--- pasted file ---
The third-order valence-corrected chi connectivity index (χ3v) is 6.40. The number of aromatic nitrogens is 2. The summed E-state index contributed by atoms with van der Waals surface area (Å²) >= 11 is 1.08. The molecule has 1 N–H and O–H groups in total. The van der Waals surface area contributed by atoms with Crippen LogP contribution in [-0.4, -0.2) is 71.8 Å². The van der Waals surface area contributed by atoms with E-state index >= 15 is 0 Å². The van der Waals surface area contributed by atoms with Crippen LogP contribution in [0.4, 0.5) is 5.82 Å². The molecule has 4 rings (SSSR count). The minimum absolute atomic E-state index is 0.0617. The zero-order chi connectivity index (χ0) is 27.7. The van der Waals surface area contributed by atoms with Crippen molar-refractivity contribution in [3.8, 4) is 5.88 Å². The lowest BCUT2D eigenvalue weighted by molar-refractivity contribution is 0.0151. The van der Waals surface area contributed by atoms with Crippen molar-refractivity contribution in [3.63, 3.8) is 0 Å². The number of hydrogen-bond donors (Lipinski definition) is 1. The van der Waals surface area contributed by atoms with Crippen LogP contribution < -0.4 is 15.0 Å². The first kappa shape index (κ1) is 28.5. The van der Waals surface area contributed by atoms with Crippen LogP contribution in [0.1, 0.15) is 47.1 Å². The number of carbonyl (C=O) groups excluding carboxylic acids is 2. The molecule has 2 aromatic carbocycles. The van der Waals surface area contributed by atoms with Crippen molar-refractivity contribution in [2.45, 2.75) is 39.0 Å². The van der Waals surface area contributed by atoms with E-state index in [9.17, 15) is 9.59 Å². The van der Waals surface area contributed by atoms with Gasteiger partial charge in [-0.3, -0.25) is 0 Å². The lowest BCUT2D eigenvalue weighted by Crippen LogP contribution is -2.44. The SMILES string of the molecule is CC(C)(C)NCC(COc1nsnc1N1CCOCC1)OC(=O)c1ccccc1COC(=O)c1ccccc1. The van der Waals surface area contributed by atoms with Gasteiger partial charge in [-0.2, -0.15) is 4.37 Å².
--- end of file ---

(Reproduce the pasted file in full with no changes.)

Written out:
The third-order valence-corrected chi connectivity index (χ3v) is 6.40. The number of aromatic nitrogens is 2. The summed E-state index contributed by atoms with van der Waals surface area (Å²) >= 11 is 1.08. The molecule has 1 N–H and O–H groups in total. The van der Waals surface area contributed by atoms with Crippen LogP contribution in [-0.4, -0.2) is 71.8 Å². The van der Waals surface area contributed by atoms with E-state index >= 15 is 0 Å². The van der Waals surface area contributed by atoms with Crippen LogP contribution in [0.4, 0.5) is 5.82 Å². The molecule has 4 rings (SSSR count). The minimum absolute atomic E-state index is 0.0617. The zero-order chi connectivity index (χ0) is 27.7. The van der Waals surface area contributed by atoms with Crippen molar-refractivity contribution in [3.8, 4) is 5.88 Å². The lowest BCUT2D eigenvalue weighted by molar-refractivity contribution is 0.0151. The van der Waals surface area contributed by atoms with Crippen molar-refractivity contribution in [3.63, 3.8) is 0 Å². The number of hydrogen-bond donors (Lipinski definition) is 1. The van der Waals surface area contributed by atoms with Crippen LogP contribution < -0.4 is 15.0 Å². The first kappa shape index (κ1) is 28.5. The van der Waals surface area contributed by atoms with Crippen LogP contribution in [0.1, 0.15) is 47.1 Å². The number of carbonyl (C=O) groups excluding carboxylic acids is 2. The molecule has 2 aromatic carbocycles. The van der Waals surface area contributed by atoms with Crippen molar-refractivity contribution in [2.45, 2.75) is 39.0 Å². The van der Waals surface area contributed by atoms with E-state index in [9.17, 15) is 9.59 Å². The van der Waals surface area contributed by atoms with Gasteiger partial charge in [-0.3, -0.25) is 0 Å². The lowest BCUT2D eigenvalue weighted by Crippen LogP contribution is -2.44. The SMILES string of the molecule is CC(C)(C)NCC(COc1nsnc1N1CCOCC1)OC(=O)c1ccccc1COC(=O)c1ccccc1. The van der Waals surface area contributed by atoms with Gasteiger partial charge in [-0.2, -0.15) is 4.37 Å².